A lovely profile of Claude Shannon (concluding with an unexpected Brighton connection).
It is a sad and beautiful world.
Thanks to their work, there was a moment in history when neuroscience, psychiatry, computer science, mathematical logic, and artificial intelligence were all one thing, following an idea first glimpsed by Leibniz—that man, machine, number, and mind all use information as a universal currency. What appeared on the surface to be very different ingredients of the world—hunks of metal, lumps of gray matter, scratches of ink on a page—were profoundly interchangeable.
A profile of Norbert Wiener, and how his star was eclipsed by Claude Shannon.
Guardian beta · The container model and blended content – a new approach to how we present content on the Guardian
This is what Oliver was talking about Responsive Day Out 2 — a new approach to information architecture.
Cast off your sidebars! You have nothing to lose but your grids!
A short film about Claude Shannon and Information Theory — not exactly as in-depth as James Gleick’s The Information, but it does a nice job of encapsulating the fundamental idea.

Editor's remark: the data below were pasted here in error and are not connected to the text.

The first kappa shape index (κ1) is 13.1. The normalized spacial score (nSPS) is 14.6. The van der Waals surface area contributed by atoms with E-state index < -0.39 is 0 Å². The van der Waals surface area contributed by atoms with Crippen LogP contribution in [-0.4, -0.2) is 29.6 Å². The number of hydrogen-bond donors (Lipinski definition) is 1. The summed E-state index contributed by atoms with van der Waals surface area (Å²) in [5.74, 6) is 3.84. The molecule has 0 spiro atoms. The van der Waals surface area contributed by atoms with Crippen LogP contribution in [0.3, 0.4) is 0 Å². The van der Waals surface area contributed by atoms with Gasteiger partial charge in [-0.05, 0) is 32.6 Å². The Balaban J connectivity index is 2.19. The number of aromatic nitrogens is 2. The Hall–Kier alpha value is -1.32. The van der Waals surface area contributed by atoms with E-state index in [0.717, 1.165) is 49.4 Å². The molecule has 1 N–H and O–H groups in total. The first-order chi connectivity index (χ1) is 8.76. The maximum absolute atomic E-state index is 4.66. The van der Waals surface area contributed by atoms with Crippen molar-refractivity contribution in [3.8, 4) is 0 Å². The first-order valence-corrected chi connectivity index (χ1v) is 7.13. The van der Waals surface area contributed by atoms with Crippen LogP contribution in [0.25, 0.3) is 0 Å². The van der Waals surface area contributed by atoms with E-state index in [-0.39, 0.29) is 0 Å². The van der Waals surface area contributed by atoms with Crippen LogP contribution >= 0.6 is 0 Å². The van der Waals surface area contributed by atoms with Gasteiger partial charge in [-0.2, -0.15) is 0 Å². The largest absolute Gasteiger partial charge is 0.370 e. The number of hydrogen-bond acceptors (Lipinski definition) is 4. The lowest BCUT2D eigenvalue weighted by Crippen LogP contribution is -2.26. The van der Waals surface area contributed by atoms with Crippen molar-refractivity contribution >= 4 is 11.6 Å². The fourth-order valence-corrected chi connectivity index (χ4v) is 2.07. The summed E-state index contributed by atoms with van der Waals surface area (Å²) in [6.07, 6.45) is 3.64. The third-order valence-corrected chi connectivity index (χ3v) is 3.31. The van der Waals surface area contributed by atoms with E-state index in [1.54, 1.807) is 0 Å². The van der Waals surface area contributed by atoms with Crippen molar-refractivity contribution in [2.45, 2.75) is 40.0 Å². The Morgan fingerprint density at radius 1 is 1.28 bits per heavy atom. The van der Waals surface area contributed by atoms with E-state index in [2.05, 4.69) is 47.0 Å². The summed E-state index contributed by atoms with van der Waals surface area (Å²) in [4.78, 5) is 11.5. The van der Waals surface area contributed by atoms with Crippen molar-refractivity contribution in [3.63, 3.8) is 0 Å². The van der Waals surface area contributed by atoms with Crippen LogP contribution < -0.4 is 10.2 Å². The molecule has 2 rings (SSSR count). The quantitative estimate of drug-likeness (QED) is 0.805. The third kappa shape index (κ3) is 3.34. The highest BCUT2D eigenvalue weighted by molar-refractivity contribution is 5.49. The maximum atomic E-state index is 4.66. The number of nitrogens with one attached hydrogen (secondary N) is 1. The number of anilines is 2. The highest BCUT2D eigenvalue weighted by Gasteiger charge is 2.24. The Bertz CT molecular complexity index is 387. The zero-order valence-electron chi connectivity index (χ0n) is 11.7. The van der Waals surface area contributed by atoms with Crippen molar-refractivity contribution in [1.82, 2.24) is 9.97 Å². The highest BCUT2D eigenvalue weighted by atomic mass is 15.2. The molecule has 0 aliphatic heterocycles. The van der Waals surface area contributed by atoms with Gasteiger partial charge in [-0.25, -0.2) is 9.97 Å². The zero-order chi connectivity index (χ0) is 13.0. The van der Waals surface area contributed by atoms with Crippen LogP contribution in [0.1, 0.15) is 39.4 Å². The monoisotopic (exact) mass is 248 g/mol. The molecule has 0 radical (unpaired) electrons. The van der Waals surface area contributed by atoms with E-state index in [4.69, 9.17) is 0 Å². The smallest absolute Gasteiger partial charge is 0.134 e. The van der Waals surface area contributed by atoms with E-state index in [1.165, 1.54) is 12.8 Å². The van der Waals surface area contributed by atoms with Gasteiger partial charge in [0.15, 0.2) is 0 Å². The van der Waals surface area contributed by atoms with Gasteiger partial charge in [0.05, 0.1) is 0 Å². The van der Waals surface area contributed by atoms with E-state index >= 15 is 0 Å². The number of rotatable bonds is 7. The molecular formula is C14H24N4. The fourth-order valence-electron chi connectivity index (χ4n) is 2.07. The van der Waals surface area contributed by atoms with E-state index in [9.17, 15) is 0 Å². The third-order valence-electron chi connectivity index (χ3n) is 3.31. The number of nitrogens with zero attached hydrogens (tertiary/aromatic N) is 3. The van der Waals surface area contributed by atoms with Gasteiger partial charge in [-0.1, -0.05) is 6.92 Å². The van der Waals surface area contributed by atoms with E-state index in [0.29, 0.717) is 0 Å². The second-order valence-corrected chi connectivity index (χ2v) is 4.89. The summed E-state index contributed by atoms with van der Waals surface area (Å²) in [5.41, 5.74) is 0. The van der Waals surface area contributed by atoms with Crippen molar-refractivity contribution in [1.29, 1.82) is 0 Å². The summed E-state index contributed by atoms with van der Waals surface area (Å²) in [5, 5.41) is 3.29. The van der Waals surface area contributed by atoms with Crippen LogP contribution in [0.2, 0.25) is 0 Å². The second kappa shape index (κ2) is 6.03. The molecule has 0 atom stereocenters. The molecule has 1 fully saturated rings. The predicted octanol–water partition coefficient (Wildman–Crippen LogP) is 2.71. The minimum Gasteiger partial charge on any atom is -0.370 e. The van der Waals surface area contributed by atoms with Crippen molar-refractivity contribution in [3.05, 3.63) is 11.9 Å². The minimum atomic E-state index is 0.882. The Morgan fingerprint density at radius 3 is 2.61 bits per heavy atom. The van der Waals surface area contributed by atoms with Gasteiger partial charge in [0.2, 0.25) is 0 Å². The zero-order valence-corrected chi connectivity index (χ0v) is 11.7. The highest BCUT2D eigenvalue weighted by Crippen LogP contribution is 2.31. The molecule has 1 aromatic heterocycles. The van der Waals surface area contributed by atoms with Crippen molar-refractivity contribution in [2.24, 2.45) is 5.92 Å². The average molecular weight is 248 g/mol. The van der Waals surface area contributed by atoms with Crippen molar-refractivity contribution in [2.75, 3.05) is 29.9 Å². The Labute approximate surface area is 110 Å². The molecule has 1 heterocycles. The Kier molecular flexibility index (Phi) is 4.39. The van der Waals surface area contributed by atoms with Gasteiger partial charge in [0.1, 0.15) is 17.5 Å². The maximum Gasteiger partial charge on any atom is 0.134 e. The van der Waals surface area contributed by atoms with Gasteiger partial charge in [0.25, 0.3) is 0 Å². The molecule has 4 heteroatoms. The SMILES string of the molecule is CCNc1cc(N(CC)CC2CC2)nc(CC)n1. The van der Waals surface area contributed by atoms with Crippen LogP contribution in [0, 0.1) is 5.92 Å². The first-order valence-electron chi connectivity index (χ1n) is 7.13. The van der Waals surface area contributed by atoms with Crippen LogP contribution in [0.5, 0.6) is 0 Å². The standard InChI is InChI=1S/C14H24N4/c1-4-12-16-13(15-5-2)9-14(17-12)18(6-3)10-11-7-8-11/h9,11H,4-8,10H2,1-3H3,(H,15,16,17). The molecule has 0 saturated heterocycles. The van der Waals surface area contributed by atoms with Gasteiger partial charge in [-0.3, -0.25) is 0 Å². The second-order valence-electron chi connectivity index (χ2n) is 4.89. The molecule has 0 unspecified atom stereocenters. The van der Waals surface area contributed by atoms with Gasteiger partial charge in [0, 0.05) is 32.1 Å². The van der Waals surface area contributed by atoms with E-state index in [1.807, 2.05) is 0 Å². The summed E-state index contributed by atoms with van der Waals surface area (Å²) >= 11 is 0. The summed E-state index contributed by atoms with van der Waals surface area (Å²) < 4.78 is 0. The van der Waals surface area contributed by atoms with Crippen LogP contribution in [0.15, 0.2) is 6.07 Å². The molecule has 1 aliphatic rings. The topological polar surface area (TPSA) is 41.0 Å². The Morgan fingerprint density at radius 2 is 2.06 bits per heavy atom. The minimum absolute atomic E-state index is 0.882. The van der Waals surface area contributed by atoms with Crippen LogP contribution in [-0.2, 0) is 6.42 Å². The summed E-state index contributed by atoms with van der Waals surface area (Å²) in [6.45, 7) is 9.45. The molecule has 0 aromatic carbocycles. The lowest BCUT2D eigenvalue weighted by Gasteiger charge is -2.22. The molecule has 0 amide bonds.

A really terrific piece by George Dyson taking a suitably long-zoom look at information warfare and the Entscheidungsproblem, tracing the lineage of PRISM from the Corona project of the Cold War.
What we have now is the crude equivalent of snatching snippets of film from the sky, in 1960, compared to the panopticon that was to come. The United States has established a coordinated system that links suspect individuals (only foreigners, of course, but that definition becomes fuzzy at times) to dangerous ideas, and, if the links and suspicions are strong enough, our drone fleet, deployed ever more widely, is authorized to execute a strike. This is only a primitive first step toward something else. Why kill possibly dangerous individuals (and the inevitable innocent bystanders) when it will soon become technically irresistible to exterminate the dangerous ideas themselves?
The proposed solution? That we abandon secrecy and conduct our information warfare in the open.
A really lovely piece on the repositories of information that aren’t catalogued—a fourth quadrant in the Rumsfeldian taxonomy, these dark archives are the unknown knowns.
Vannevar Bush’s original 1945 motherlode of hypertext.
Great post by Leisa on the real reasons for using personas (they might not be the reasons you think).
Leisa's slides from the IA Summit in Vegas. Looks like it was an excellent presentation, channelling the spirit of Kelly Goto and Jeff Veen.
Happy Cog redesigns Dictionary.com and its siblings.
Flickr photo set, AIGA card sorting exercise.